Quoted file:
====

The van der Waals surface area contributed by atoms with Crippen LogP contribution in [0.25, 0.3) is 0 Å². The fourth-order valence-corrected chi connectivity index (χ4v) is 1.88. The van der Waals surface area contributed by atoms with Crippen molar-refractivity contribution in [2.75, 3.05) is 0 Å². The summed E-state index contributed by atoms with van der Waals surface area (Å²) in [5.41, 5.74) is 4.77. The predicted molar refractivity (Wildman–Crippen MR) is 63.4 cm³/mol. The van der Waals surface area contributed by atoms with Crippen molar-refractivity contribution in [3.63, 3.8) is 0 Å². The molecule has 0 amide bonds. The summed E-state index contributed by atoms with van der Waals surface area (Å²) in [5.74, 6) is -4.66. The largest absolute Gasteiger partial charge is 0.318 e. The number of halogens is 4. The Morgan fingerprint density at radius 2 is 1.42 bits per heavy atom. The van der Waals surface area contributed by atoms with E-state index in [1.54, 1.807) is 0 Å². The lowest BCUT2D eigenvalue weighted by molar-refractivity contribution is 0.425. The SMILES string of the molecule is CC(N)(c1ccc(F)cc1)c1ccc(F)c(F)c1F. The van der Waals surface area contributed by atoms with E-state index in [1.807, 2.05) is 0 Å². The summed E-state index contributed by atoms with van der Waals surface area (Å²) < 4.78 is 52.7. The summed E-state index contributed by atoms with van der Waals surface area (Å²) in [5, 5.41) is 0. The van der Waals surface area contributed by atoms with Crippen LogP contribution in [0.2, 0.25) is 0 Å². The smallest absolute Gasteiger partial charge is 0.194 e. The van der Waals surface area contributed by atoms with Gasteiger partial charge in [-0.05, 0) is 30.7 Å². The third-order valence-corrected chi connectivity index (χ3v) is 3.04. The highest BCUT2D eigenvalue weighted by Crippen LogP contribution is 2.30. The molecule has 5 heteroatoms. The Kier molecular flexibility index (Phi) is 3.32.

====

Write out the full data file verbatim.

The van der Waals surface area contributed by atoms with Crippen LogP contribution in [0.25, 0.3) is 0 Å². The fourth-order valence-corrected chi connectivity index (χ4v) is 1.88. The van der Waals surface area contributed by atoms with Crippen molar-refractivity contribution in [2.75, 3.05) is 0 Å². The summed E-state index contributed by atoms with van der Waals surface area (Å²) in [5.41, 5.74) is 4.77. The predicted molar refractivity (Wildman–Crippen MR) is 63.4 cm³/mol. The van der Waals surface area contributed by atoms with Crippen molar-refractivity contribution in [3.63, 3.8) is 0 Å². The molecule has 0 amide bonds. The summed E-state index contributed by atoms with van der Waals surface area (Å²) in [5.74, 6) is -4.66. The largest absolute Gasteiger partial charge is 0.318 e. The number of halogens is 4. The Morgan fingerprint density at radius 2 is 1.42 bits per heavy atom. The van der Waals surface area contributed by atoms with E-state index in [1.54, 1.807) is 0 Å². The lowest BCUT2D eigenvalue weighted by molar-refractivity contribution is 0.425. The SMILES string of the molecule is CC(N)(c1ccc(F)cc1)c1ccc(F)c(F)c1F. The van der Waals surface area contributed by atoms with E-state index in [1.807, 2.05) is 0 Å². The summed E-state index contributed by atoms with van der Waals surface area (Å²) < 4.78 is 52.7. The summed E-state index contributed by atoms with van der Waals surface area (Å²) in [5, 5.41) is 0. The van der Waals surface area contributed by atoms with Crippen LogP contribution in [0.2, 0.25) is 0 Å². The smallest absolute Gasteiger partial charge is 0.194 e. The van der Waals surface area contributed by atoms with Gasteiger partial charge in [-0.05, 0) is 30.7 Å². The third-order valence-corrected chi connectivity index (χ3v) is 3.04. The highest BCUT2D eigenvalue weighted by Crippen LogP contribution is 2.30. The molecule has 5 heteroatoms. The Kier molecular flexibility index (Phi) is 3.32.